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Saving a slice of history for all to savor - Bob Paslay

I was raised in a mid-size Southern town called Spartanburg in South Carolina. We boast of Marshall Tucker, Marshall Chapman and textile magnate Roger Milliken. There are some very smart, friendly people and some fine colleges. But the public officials have always been real yahoos when it comes to any concern for history and preserving history.

They love to bulldoze down old buildings, to wipe out history every chance they get. Any old building still standing in Spartanburg is not because of any concern or forethought of these pointed headed officials but purely by the grace of God.

When I was in high school there was the neatest building, an old post office in downtown and the city decided they wanted more parking and despite historical preservationists and others begging and begging, they of course bulldozed it down.

The ironic thing is most businesses left the downtown and they had nothing but parking and no reason to park. There was a wonderful street called Short Wofford when I was younger and it was the black business street and boasted a variety of businesses. And you can guess what they did to that section. That's right, bulldozed it down. The city hall in this town is one of the ugliest buildings of gray modern brick and glass that you will ever have the displeasure to see. The great old spiral courthouse, red brick and beautiful is gone because they tore it down and replaced it with another glass and brick monstrosity and when they needed more room they put county offices into an old Sears building. Thank goodness for a few funeral homes saving a few more large houses.

I'll give you an idea of their love of bulldozers. When a man took a clerk hostage in a convenience store south of downtown months ago, they asked him to come out and end it. He didn't and so guess what they did – you're right, they bulldozed the building down.

Spartanburg doesn't have a monopoly on chuckle heads. Sixty miles away in Anderson where I have my lake house they bulldozed down a beautiful Gone With the Wind house with curved glass in one room's windows and a Rhett Butler-like staircase to make way for a chicken restaurant. They bulldozed down a beautiful monstrous house to build a new library.

I thought of all this recently on my fun trip to Los Angeles. Among the fun things like going to see the Dodgers play and checking out the handprints and signatures of the stars, I stopped at a section of land off the freeway out of L.A. that was intriguing because all these historic houses were lined side by side.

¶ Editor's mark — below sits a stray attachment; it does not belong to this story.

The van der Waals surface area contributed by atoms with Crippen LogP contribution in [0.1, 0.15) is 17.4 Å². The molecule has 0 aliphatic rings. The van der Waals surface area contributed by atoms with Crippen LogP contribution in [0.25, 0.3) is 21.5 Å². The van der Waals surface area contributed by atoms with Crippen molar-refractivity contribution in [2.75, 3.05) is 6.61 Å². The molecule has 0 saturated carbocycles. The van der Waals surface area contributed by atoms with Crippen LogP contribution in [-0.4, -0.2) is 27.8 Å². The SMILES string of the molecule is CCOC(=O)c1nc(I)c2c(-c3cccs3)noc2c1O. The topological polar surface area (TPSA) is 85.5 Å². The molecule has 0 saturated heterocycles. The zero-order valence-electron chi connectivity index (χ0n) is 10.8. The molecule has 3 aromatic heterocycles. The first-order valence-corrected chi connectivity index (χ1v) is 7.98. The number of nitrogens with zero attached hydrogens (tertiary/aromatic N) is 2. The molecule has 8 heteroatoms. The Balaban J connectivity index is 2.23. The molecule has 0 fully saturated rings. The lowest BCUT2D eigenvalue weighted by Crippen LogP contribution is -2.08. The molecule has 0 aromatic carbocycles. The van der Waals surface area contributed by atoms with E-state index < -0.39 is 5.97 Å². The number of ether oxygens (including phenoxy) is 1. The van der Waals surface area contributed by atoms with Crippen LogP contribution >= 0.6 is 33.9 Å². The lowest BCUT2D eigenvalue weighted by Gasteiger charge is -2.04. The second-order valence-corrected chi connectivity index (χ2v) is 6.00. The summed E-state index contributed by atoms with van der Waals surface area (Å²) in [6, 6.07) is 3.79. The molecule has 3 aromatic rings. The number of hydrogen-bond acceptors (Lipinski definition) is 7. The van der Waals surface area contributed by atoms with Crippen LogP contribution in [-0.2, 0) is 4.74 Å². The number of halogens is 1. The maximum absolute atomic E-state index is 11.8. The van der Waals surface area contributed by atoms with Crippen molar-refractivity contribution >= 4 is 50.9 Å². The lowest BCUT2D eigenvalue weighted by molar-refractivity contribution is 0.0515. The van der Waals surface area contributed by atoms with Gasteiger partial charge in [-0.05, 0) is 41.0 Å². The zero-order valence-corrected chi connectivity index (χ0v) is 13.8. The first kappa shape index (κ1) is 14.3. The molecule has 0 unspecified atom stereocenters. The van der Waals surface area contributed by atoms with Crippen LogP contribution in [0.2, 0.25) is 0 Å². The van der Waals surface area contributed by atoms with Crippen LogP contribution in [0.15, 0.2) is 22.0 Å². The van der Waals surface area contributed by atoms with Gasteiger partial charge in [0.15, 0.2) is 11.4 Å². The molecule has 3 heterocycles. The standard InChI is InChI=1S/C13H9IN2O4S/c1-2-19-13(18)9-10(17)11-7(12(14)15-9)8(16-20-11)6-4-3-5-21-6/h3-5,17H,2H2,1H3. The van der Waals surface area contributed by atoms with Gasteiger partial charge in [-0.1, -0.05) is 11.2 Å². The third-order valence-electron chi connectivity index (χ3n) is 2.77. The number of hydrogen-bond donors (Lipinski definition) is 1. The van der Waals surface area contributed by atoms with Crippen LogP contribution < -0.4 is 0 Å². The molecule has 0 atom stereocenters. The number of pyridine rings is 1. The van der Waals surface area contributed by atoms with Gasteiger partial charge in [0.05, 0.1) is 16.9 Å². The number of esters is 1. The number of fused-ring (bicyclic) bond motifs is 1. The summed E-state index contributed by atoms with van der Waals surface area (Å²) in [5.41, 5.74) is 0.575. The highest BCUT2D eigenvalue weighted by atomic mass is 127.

As I investigated I found out that some history-loving people with foresight secured this land and began moving Victorian houses and a church and a horse stable to the land. In most cases, the buildings were donated or sold at a nominal fee.

Some, like the church with its round ceiling sanctuary, are in the early stages of repair. Others like some of the classic Victorian houses are in pristine shape.

And the people who run this little bite of history are people who truly love these old structures. The goal, I gather, is to get volunteers to reapply plaster to the slats of the inside of the church and to repair the other buildings. The $10 admission fee covered very little of the costs I believe. They don't even charge if you want to walk around the outside as long as you want.

They tell a sad story about the first two structures moved to the site. Because of lack of security, someone got into them and they burned. But not defeated, they continued with the project. I am remiss in not counting the buildings but I would guess there are about 10 to 12. There is room for more but the costs of moving the old houses out of harm's way is enormous.

Man, this little living museum made me feel good. I am not going to give you the exact directions in case the officials from my hometown are there on vacation and get their hands on a bulldozer.

Cookie cutter homes, no matter how elaborate, are never going to capture the skill and the beauty of these old structures. They didn't have pop-in windows. They built them. They didn't make every door in the house the same size because they didn't have to and it didn't occur to them to do it.

The people in Clayton County are lucky to have Stately Oaks and the old train depot converted into a museum. The people in Henry County are lucky to have the historic downtown in McDonough. Dotting across Atlanta a few old buildings have also survived, cozied in between the monstrous condos and office buildings.

People think I am crazy if I say this outloud, but I believe you can feel the presence of those who lived in these houses if you stand quietly in them for a little while. You can hear the grunting as they drug in the just-cut Christmas tree and can smell and taste the food cooked on the old wood stoves. It's as if the life of the people somehow embeds itself in the structure itself.

Thank goodness for all the enlightened lovers of history for you are making future generations better by letting them see and feel what it was like to live in an earlier time.

Bob Paslay is editor of the News Daily and Daily Herald. He can be reached at bpaslay@news-daily.com or at (770) 478-5753 Ext. 257.